The chillers and humidifiers have been commissioned now, and are working well. They have already proved that the control of our indoor environments is better than it was before. A very positive side effect of the new technologies is that they are much more efficient than the old equipment. In fact, they are so efficient that we are anticipating to shave almost 50% off our annual electricity bill for National Museum Cardiff, saving the planet more than 500 tonnes of carbon dioxide every year. That is the equivalent of taking 100 cars off the road, or the average energy a family home uses in 38 years.

By investing in such new technologies, Amgueddfa Cymru – National Museum Wales continues to ensure the safe storage and display of the nation’s heritage collections, whilst at the same time making a massive contribution towards the National Assembly’s commitment to reduce carbon emissions by 80% by 2050 (Environment Wales Act 2016).

Find out more about Care of Collections at Amgueddfa Cymru - National Museum Wales here and follow us on Twitter. Follow the progress of the maintenance works during the coming months in 2019 on Twitter using the hashtag #museumcare.

 

 

Our summer exhibition, ‘Snakes!’ gives us a sneak peek into the secretive and captivating life of the snakes of the world. We are posting a series of snake blogs over the summer to share some of our snake related stories.

At the back of our Snakes gallery, we have made a map of the snakes of the world. Here you can find out which are the longest, the fastest, even the one that has the longest fangs! And this is where you'll find a picture of rarest snake in the world – the Saint Lucia racer.

Unbelievably, there are fewer than 20 individuals of this relatively small, non-venomous snake left in the world. And they are all confined to a tiny, nine-hectare islet off the mainland of the Caribbean island of Saint Lucia.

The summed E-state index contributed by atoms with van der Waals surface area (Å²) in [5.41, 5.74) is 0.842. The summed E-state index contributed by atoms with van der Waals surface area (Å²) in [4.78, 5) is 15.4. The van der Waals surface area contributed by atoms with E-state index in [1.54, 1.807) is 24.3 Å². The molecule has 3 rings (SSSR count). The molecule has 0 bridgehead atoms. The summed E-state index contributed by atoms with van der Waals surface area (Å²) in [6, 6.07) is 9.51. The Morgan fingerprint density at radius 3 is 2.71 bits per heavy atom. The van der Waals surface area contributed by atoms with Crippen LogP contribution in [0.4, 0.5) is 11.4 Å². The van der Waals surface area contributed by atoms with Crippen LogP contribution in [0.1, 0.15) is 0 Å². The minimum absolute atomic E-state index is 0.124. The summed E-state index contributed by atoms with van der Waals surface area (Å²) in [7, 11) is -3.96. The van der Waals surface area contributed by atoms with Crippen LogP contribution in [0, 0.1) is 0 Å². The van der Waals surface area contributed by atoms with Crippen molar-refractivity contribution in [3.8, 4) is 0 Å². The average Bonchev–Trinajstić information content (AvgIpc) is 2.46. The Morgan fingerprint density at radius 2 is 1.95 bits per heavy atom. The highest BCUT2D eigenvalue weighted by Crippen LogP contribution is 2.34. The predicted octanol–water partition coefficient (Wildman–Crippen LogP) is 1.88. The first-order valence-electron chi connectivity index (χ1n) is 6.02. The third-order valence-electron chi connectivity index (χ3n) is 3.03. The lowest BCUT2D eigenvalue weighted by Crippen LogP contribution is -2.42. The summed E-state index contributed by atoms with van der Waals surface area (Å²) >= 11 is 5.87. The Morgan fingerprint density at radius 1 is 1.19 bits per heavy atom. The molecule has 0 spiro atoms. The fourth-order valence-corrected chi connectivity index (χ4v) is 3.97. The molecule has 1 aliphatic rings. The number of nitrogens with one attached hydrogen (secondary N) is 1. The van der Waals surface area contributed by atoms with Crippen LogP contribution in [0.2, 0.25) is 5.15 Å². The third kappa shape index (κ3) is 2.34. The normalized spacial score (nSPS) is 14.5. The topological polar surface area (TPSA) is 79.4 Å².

Fauna & Flora International (FFI), is an international conservation charity dedicated to protecting our planet’s threatened wildlife and habitats. In partnership with Durrell Wildlife Conservation Trust and national agencies, FFI is working to bring back these snakes from the brink of extinction.

This species was once the second most common snake on Saint Lucia. So what happened?

In the 19th century, small Asian mongooses were introduced to the island. They found the ground dwelling racers easy prey, and their population plummeted to the point that they were thought to be extinct. So now an emergency project has been set up to protect the remaining racers and spread the word about their importance.

But with such low numbers, can they really be brought back?

The answer is a resounding yes! Until fairly recently, the world’s rarest snake was considered to be the Antiguan racer, another Caribbean snake species found only on a handful of offshore islands in Antigua and Barbuda. In 1995, only 50 individuals remained, but thanks to the help of FFI and other national and international organisations, they are making a comeback. Their numbers have increased 22 fold in that time, with numbers now exceeding 1,100 individuals. So there is still hope.

How did they do it? They have focused a lot of work on eradicating the harmful invasive species – particularly ship rats – that have been introduced to the islands and introduced strict controls to help protect these sensitive ecosystems.

Snakes are often maligned and misunderstood, so they have also focused on changing attitudes and raising awareness. This has been so successful that many Antiguans and Barbudans have become enthusiastic advocates of their unique snake and its unique island ecosystem.

So, the hope is that by protecting the remaining Saint Lucia racers, and the tiny islet they live on, their populations will begin to stabilise and grow. It is so inspiring to hear a positive conservation story. I wish them all the luck in the world.

If you are interested in finding out more about snakes – come down to our exhibition! It is on until the 15th September. For more details check out our What’s On page.

You can find out more about Saint Lucia racers and the work of FFI here, here and here.

You can find out more about Antiguan racers and the work of FFI here.

You can find out more about FFI here.

You can find out more about Durrell Wildlife Conservation Trust here.

You can read our read our previous blogs here and here.